This Popular Cheese Is About to Surge in Price, Experts Say
Thanks to fluctuating food costs in 2020 due to the coronavirus pandemic—and more specifically, the cost of milk, which experienced major price highs and lows last year when schools and restaurants closed and stockpiling at grocery stores began—the price of parmesan is expected to increase considerably this year, experts say.
"Back in April 2020, cheesemakers were feeling the enormous loss of retail and foodservice business due to COVID," explains Liz Thorpe, international cheese expert and author of The Book of Cheese. Then, add the milk shortage that started happening in June, and the cost of making milk-based cheeses skyrocketed. (Related: Grocery Shortages To Expect in 2021, According to Experts.)
Of course, you may have already experienced the effects of this while shopping at the grocery store. As Schuman Cheese Chief Customer Officer Neil Cox explains: "Younger, fresh, cheeses like mozzarella, cream cheeses, and things like that would have gone up in price pretty much in tandem with these increases nine to 12 months ago."
But considering it takes cheeses like parmesan at least 10 months to age before they're available for purchase, the price hikes will only start to be felt now.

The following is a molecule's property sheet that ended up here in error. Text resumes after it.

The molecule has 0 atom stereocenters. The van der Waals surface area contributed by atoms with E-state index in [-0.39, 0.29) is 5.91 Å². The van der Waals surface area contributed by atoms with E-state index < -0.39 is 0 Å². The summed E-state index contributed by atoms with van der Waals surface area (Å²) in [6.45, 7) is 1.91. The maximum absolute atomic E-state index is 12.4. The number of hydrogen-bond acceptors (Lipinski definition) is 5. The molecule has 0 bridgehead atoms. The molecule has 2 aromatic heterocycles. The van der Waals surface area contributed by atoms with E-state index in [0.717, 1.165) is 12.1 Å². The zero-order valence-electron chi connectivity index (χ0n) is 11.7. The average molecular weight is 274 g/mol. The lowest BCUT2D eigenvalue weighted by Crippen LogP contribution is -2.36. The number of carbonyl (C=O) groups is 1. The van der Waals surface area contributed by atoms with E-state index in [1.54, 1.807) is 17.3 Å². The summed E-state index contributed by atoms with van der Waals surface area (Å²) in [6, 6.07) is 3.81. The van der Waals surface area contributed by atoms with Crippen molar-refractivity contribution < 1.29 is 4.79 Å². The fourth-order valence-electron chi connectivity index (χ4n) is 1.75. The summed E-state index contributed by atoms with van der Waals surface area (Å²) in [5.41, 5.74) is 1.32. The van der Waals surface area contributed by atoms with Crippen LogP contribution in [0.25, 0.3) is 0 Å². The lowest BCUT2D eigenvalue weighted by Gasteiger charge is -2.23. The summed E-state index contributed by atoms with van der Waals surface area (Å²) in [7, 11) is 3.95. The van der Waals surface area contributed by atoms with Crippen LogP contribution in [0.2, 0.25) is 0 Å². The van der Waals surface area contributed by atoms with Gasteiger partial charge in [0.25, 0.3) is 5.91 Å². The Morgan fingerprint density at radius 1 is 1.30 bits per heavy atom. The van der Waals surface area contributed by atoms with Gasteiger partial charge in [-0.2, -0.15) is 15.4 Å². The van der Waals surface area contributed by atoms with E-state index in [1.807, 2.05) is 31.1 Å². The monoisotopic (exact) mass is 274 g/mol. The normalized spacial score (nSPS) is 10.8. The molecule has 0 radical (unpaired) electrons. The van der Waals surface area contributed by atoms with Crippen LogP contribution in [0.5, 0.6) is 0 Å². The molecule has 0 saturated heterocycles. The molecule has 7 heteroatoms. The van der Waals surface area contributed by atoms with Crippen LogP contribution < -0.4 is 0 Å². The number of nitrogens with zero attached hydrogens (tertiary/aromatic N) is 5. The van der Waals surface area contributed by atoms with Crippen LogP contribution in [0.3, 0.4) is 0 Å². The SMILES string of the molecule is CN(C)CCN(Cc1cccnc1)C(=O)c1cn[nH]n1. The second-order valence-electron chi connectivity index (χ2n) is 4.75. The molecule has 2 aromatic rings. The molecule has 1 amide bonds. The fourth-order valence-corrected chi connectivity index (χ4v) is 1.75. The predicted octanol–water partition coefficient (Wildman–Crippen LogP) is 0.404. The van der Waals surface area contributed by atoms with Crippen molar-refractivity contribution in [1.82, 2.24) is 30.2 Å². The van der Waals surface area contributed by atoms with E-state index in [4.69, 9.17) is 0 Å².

The cost of producing parmesan at the Schuman Cheese plant in Turtle Lake, Wisc. went up 40-60% last year, says Cox. So parmesan that was produced in March, April, and May 2020—which is now being shipped to distributors and being added to grocery store shelves—will carry a heftier price tag.
Specifically, Cox believes that, starting in April 2021, the price of parmesan will go up by $1.50-$2 for a pound and about $0.70-$0.75 for a wedge—and the surge will last for six months or longer.
While it's certainly not ideal, Cox believes people will still pay for these milk-based, aged cheeses. "I would guess it may slow down consumers' purchase patterns," he says. "But people will, in all likelihood, pay the increase because, ultimately, it's still delivering an experience and flavor."
Plus, there really isn't a great alternative. "Parmesan is typically used for grating, and in order to get a hard texture for grating, a cheese has to be aged," says Thorpe. "Comparable or alternative cheeses are going to face a similar problem. It becomes an issue of, 'If you want this, you're going to have to pay more for it.'"